I've never really though of Vyjanthimala as a mannered actress, or an actress whose performances veered towards theatricality. I suppose there were those rapid eye movements, but on the whole I found her performances very convincing. She was amazing in Gunga Jumna, and despite being a Tamilian played a Northern rustic village belle so wonderfully. I also thought she was very good in Jewel Thief, Madhumati, Naya Daur and Paigham.

    ReplyDelete

  6. Hi Jai, I made a comment yesterday which I think has gone into your spam. I've reproduced it below.

    I haven’t seen ‘Amrapali’ or read ‘Dancing with the Nation’. I have read some of Ruth Vanita’s other work such as her critical commentary on the works of Premchand, which I found to be very astute and insightful. The book in question ‘Dancing with the Nation’ is also likely to contain thoughtful counter-examples and counter-arguments to what I have written below.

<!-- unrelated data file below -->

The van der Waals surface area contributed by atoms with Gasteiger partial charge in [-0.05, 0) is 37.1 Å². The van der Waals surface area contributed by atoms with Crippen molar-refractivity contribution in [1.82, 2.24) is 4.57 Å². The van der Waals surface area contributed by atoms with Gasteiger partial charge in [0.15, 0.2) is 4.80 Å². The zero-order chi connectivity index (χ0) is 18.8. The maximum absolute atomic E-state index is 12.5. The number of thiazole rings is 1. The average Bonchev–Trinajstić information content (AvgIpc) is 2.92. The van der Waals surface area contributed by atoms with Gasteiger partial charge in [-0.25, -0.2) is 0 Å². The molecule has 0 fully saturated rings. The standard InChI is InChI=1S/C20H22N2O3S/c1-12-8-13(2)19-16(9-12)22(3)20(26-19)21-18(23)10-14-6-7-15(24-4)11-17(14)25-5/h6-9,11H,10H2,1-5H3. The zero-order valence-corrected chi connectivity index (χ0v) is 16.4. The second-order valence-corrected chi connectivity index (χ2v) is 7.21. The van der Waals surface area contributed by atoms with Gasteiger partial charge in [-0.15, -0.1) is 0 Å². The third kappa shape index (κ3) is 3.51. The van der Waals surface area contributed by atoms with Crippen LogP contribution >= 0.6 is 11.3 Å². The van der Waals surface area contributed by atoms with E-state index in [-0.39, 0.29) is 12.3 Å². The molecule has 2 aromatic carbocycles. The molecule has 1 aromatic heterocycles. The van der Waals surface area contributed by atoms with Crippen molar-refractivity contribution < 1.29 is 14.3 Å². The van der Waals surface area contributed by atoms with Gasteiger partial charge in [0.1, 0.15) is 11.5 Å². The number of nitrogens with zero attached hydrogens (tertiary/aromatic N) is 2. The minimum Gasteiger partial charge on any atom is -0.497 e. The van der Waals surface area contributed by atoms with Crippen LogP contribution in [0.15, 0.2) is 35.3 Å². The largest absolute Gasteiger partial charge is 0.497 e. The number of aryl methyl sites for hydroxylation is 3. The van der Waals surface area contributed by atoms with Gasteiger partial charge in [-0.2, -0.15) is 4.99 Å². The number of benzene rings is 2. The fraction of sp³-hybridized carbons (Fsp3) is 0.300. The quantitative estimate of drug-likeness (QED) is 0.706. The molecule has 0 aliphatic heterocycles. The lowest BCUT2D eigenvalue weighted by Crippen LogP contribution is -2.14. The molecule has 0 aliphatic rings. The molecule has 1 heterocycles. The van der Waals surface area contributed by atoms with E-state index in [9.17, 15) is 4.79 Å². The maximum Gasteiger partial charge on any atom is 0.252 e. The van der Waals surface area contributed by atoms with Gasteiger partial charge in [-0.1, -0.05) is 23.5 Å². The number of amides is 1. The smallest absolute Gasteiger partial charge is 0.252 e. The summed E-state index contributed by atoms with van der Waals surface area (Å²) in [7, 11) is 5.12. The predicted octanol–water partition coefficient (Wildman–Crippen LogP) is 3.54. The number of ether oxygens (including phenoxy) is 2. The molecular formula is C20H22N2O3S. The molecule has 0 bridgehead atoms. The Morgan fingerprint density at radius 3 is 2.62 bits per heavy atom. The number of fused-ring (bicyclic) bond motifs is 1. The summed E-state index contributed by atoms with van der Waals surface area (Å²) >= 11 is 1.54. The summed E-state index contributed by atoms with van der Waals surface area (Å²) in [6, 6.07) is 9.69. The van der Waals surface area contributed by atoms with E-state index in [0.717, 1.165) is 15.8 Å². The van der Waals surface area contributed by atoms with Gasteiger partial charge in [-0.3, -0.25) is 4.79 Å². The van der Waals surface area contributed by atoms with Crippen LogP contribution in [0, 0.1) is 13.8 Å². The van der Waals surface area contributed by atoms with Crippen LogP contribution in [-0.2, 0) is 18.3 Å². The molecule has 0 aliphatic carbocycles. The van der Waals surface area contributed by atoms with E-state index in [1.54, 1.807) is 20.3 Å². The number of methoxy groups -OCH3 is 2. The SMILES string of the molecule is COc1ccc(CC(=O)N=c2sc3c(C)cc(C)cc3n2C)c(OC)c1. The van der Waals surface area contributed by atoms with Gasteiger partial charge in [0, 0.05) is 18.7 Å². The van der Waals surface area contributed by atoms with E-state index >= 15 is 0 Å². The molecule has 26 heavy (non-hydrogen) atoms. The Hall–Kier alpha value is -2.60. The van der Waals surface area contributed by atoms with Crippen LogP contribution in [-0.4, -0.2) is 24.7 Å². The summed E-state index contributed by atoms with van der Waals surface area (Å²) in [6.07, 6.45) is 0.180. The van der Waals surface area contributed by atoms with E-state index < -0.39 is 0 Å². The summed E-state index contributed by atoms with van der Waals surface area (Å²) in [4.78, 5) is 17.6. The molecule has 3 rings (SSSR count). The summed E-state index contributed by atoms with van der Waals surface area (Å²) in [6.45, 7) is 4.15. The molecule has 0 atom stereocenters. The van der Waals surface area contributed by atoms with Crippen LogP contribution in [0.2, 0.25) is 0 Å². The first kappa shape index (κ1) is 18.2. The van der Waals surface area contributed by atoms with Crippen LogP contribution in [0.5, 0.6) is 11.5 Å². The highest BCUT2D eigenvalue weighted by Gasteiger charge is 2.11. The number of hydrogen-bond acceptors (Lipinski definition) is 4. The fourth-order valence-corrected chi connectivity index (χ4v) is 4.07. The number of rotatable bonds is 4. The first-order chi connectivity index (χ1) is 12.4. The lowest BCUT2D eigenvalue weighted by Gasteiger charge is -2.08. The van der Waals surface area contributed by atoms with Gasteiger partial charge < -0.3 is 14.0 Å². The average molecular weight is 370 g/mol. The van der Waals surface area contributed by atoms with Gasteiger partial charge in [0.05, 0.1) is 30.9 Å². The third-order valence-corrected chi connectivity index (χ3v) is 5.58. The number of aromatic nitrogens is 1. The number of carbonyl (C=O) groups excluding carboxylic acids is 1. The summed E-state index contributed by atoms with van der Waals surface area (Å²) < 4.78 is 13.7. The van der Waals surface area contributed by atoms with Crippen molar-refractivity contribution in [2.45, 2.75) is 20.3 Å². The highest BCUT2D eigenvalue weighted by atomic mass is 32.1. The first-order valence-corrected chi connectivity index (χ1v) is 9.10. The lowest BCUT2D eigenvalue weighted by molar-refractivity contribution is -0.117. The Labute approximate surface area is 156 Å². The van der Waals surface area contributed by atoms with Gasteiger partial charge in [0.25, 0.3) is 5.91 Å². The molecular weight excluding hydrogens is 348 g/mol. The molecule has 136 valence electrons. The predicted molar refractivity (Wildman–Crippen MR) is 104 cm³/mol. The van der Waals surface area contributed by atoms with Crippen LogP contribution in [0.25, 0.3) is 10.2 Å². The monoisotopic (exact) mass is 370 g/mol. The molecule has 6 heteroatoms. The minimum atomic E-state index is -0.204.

The idea of the courtesan as a ‘lonely martyr’ or an unhappy figure may have become a stereotype, because it has been such a staple in films and literature across the world. The fact that it has been such a staple, to me, doesn’t merely suggest that all these writers and filmmakers, conditioned by their patriarchal assumptions, were busy peddling stereotypes. It suggests that these depictions also had a foundation in reality. Of course, this may not have been the only reality, and may not reflect the experience of other courtesans who found fulfillment in what they did. That doesn’t mean it’s not a legitimate perspective in itself which can exist alongside other perspectives. For every affluent courtesan who exercised some degree of power and influence, there were others who didn’t and who weren’t happy. Certainly, a lot of the literature of the subcontinent seems to suggest this. I think of ‘Pakeezah’ more as an affirmation of romantic idealism, than as a film kowtowing to what some perceive as regressive values and assumptions.

    I've never really though of Vyjanthimala as a mannered actress, or an actress whose performances veered towards theatricality. I suppose there were those rapid eye movements, but on the whole I found her performances very convincing. She was amazing in Gunga Jumna, and despite being a Tamilian played a Northern rustic village belle so wonderfully. I also thought she was good in Jewel Thief, Madhumati, Naya Daur and Paigham.